Elena Garro (1916-1998) is a writer whose career has been over-shadowed by her tumultuous relationship with her one-time husband Octavio Paz. I wrote about her novel Los recuerdos del porvenir (first published in 1963 and translated into English by Ruth L. Simms as Recollections of Things to Come) in my first book. Los recuerdos del porvenir is an experimental novel set during the Cristero Rebellion (1926-9), an armed conflict between radical Christians and the Mexican state. The town as narrator opens the novel, as follows:
“Aquí estoy, sentado sobre esta piedra aparente. Sólo mi memoria sabe lo que encierra. La veo y me recuerdo, y como el agua va al agua, así yo, melancólico, vengo a encontrarme en su imagen cubierta por el polvo, rodeada por las hierbas, encerrada en sí misma y condenada a la memoria y a su variado espejo. La veo, me veo y me transfiguro en multitud de colores y de tiempos. Estoy y estuve en muchos ojos. Sólo soy memoria y la memoria que de mí se tenga”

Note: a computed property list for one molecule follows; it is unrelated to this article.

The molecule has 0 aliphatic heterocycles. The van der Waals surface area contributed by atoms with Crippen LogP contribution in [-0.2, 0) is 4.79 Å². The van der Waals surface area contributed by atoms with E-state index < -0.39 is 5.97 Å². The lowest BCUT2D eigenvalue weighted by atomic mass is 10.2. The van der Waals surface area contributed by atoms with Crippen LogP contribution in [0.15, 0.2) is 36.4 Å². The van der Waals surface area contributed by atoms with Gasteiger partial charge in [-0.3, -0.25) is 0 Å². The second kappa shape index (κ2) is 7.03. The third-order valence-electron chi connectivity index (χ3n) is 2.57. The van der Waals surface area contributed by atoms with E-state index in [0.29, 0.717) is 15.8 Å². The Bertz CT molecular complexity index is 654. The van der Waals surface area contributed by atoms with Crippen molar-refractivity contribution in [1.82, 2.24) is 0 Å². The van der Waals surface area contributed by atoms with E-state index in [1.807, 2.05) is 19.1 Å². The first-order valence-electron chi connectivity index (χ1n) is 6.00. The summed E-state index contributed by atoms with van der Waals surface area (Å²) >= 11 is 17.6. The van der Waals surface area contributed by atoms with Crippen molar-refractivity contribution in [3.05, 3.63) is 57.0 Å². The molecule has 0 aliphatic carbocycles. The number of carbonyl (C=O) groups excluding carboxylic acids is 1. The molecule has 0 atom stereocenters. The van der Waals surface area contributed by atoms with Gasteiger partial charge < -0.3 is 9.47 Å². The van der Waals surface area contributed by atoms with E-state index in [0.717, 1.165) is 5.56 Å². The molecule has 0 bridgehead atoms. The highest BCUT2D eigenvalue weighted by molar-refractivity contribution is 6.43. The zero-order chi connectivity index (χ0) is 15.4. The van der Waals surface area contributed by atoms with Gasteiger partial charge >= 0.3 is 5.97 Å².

Garro was brought to mind when I came across this interview by Tanya Huntington with Sandra Messinger Cypess, discussing the latter’s monograph, Uncivil Wars: Elena Garro, Octavio Paz, and the Battle for Cultural Memory. I have yet to read it, but have found Messinger Cypess’ other contributions to the field to be significant and insightful. For those who are interested in getting a sense of Garro and Messinger Cypess’ scholarly research, here’s the link to the interview: http://www.literalmagazine.com/english_post/elena-garro-octavio-paz-and-the-battle-for-cultural-memory/ It is an excellent taster of what was a very complicated relationship between two very significant figures in Mexican literature.